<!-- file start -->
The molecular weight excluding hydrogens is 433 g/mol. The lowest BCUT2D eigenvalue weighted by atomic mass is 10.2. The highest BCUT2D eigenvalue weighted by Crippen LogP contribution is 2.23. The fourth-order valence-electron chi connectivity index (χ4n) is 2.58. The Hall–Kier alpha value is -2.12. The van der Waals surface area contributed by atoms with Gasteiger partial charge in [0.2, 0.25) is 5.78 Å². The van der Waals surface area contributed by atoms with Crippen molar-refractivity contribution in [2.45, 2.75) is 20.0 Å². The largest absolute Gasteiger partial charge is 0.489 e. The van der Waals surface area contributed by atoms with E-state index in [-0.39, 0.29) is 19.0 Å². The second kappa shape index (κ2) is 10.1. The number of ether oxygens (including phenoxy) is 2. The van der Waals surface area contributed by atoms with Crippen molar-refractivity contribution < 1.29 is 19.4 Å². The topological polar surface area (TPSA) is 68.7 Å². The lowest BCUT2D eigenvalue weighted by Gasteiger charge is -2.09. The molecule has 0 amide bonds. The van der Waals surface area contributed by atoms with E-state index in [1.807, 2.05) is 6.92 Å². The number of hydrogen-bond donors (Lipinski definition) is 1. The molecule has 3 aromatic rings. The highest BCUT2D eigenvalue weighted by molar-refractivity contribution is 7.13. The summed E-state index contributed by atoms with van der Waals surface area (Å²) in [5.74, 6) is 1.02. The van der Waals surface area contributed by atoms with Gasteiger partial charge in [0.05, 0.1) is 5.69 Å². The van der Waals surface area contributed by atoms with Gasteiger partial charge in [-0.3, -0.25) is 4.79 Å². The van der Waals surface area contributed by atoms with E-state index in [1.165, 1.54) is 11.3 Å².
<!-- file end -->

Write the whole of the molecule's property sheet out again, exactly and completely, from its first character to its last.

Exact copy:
The molecular weight excluding hydrogens is 433 g/mol. The lowest BCUT2D eigenvalue weighted by atomic mass is 10.2. The highest BCUT2D eigenvalue weighted by Crippen LogP contribution is 2.23. The fourth-order valence-electron chi connectivity index (χ4n) is 2.58. The Hall–Kier alpha value is -2.12. The van der Waals surface area contributed by atoms with Gasteiger partial charge in [0.2, 0.25) is 5.78 Å². The van der Waals surface area contributed by atoms with Crippen molar-refractivity contribution in [2.45, 2.75) is 20.0 Å². The largest absolute Gasteiger partial charge is 0.489 e. The van der Waals surface area contributed by atoms with E-state index in [-0.39, 0.29) is 19.0 Å². The second kappa shape index (κ2) is 10.1. The number of ether oxygens (including phenoxy) is 2. The van der Waals surface area contributed by atoms with Crippen molar-refractivity contribution < 1.29 is 19.4 Å². The topological polar surface area (TPSA) is 68.7 Å². The lowest BCUT2D eigenvalue weighted by Gasteiger charge is -2.09. The molecule has 0 amide bonds. The van der Waals surface area contributed by atoms with E-state index in [1.807, 2.05) is 6.92 Å². The number of hydrogen-bond donors (Lipinski definition) is 1. The molecule has 3 aromatic rings. The highest BCUT2D eigenvalue weighted by molar-refractivity contribution is 7.13. The summed E-state index contributed by atoms with van der Waals surface area (Å²) in [5.74, 6) is 1.02. The van der Waals surface area contributed by atoms with Gasteiger partial charge in [0.05, 0.1) is 5.69 Å². The van der Waals surface area contributed by atoms with Gasteiger partial charge in [-0.3, -0.25) is 4.79 Å². The van der Waals surface area contributed by atoms with E-state index in [1.165, 1.54) is 11.3 Å².